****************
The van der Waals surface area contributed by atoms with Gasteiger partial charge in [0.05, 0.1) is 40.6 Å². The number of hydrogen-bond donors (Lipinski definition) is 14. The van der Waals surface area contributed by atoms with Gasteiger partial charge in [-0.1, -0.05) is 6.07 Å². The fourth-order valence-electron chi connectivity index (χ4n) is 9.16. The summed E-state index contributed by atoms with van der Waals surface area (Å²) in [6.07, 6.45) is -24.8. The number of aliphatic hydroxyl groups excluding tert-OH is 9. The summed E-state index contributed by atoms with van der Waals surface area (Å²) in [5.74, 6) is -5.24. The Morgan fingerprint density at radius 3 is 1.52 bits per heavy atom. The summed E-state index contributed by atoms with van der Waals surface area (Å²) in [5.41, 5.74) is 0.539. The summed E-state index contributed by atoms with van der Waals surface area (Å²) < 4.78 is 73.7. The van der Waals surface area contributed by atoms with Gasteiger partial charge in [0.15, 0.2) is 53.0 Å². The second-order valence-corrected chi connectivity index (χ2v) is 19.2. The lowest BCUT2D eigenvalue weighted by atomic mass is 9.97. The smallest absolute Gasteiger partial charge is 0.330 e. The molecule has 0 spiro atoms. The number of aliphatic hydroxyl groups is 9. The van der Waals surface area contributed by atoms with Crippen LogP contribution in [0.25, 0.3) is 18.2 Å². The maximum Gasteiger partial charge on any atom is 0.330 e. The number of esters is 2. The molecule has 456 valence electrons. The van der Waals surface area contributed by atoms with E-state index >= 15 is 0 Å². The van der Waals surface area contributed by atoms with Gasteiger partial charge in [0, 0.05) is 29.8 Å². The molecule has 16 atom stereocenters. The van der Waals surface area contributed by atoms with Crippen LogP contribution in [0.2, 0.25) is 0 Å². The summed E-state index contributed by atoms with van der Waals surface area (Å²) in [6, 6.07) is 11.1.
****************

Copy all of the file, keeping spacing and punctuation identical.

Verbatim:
The van der Waals surface area contributed by atoms with Gasteiger partial charge in [0.05, 0.1) is 40.6 Å². The number of hydrogen-bond donors (Lipinski definition) is 14. The van der Waals surface area contributed by atoms with Gasteiger partial charge in [-0.1, -0.05) is 6.07 Å². The fourth-order valence-electron chi connectivity index (χ4n) is 9.16. The summed E-state index contributed by atoms with van der Waals surface area (Å²) in [6.07, 6.45) is -24.8. The number of aliphatic hydroxyl groups excluding tert-OH is 9. The summed E-state index contributed by atoms with van der Waals surface area (Å²) in [5.74, 6) is -5.24. The Morgan fingerprint density at radius 3 is 1.52 bits per heavy atom. The summed E-state index contributed by atoms with van der Waals surface area (Å²) in [5.41, 5.74) is 0.539. The summed E-state index contributed by atoms with van der Waals surface area (Å²) < 4.78 is 73.7. The van der Waals surface area contributed by atoms with Gasteiger partial charge in [0.15, 0.2) is 53.0 Å². The second-order valence-corrected chi connectivity index (χ2v) is 19.2. The lowest BCUT2D eigenvalue weighted by atomic mass is 9.97. The smallest absolute Gasteiger partial charge is 0.330 e. The molecule has 0 spiro atoms. The number of aliphatic hydroxyl groups is 9. The van der Waals surface area contributed by atoms with Crippen LogP contribution in [0.25, 0.3) is 18.2 Å². The maximum Gasteiger partial charge on any atom is 0.330 e. The number of esters is 2. The molecule has 456 valence electrons. The van der Waals surface area contributed by atoms with E-state index >= 15 is 0 Å². The van der Waals surface area contributed by atoms with Gasteiger partial charge in [0, 0.05) is 29.8 Å². The molecule has 16 atom stereocenters. The van der Waals surface area contributed by atoms with Crippen LogP contribution in [0.2, 0.25) is 0 Å². The summed E-state index contributed by atoms with van der Waals surface area (Å²) in [6, 6.07) is 11.1.